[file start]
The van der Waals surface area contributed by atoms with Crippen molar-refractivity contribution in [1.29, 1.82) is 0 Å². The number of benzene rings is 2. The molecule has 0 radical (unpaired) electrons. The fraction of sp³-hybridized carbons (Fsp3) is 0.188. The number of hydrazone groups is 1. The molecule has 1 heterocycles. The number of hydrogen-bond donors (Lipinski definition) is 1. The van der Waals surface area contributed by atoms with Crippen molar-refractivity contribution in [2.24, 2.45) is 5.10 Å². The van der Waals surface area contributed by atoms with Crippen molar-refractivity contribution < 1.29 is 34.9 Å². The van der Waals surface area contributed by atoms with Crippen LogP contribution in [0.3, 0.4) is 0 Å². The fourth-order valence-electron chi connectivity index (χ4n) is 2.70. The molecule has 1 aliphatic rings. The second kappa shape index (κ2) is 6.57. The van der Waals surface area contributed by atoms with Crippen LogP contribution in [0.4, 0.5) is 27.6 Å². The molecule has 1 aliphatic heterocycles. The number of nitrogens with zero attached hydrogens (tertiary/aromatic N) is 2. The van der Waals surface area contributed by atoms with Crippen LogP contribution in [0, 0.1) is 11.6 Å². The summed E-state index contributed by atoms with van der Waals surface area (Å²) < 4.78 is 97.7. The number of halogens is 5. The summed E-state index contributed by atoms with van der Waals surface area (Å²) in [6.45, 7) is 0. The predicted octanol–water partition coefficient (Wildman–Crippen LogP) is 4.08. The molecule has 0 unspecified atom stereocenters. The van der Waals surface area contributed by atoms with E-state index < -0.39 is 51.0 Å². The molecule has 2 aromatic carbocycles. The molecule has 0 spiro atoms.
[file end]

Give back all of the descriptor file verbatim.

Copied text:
The van der Waals surface area contributed by atoms with Crippen molar-refractivity contribution in [1.29, 1.82) is 0 Å². The number of benzene rings is 2. The molecule has 0 radical (unpaired) electrons. The fraction of sp³-hybridized carbons (Fsp3) is 0.188. The number of hydrazone groups is 1. The molecule has 1 heterocycles. The number of hydrogen-bond donors (Lipinski definition) is 1. The van der Waals surface area contributed by atoms with Crippen molar-refractivity contribution in [2.24, 2.45) is 5.10 Å². The van der Waals surface area contributed by atoms with Crippen molar-refractivity contribution < 1.29 is 34.9 Å². The van der Waals surface area contributed by atoms with Crippen LogP contribution in [0.3, 0.4) is 0 Å². The fourth-order valence-electron chi connectivity index (χ4n) is 2.70. The molecule has 1 aliphatic rings. The second kappa shape index (κ2) is 6.57. The van der Waals surface area contributed by atoms with Crippen LogP contribution in [0.4, 0.5) is 27.6 Å². The molecule has 1 aliphatic heterocycles. The number of nitrogens with zero attached hydrogens (tertiary/aromatic N) is 2. The van der Waals surface area contributed by atoms with Crippen LogP contribution in [0, 0.1) is 11.6 Å². The summed E-state index contributed by atoms with van der Waals surface area (Å²) < 4.78 is 97.7. The number of halogens is 5. The summed E-state index contributed by atoms with van der Waals surface area (Å²) in [6.45, 7) is 0. The predicted octanol–water partition coefficient (Wildman–Crippen LogP) is 4.08. The molecule has 0 unspecified atom stereocenters. The van der Waals surface area contributed by atoms with E-state index < -0.39 is 51.0 Å². The molecule has 2 aromatic carbocycles. The molecule has 0 spiro atoms.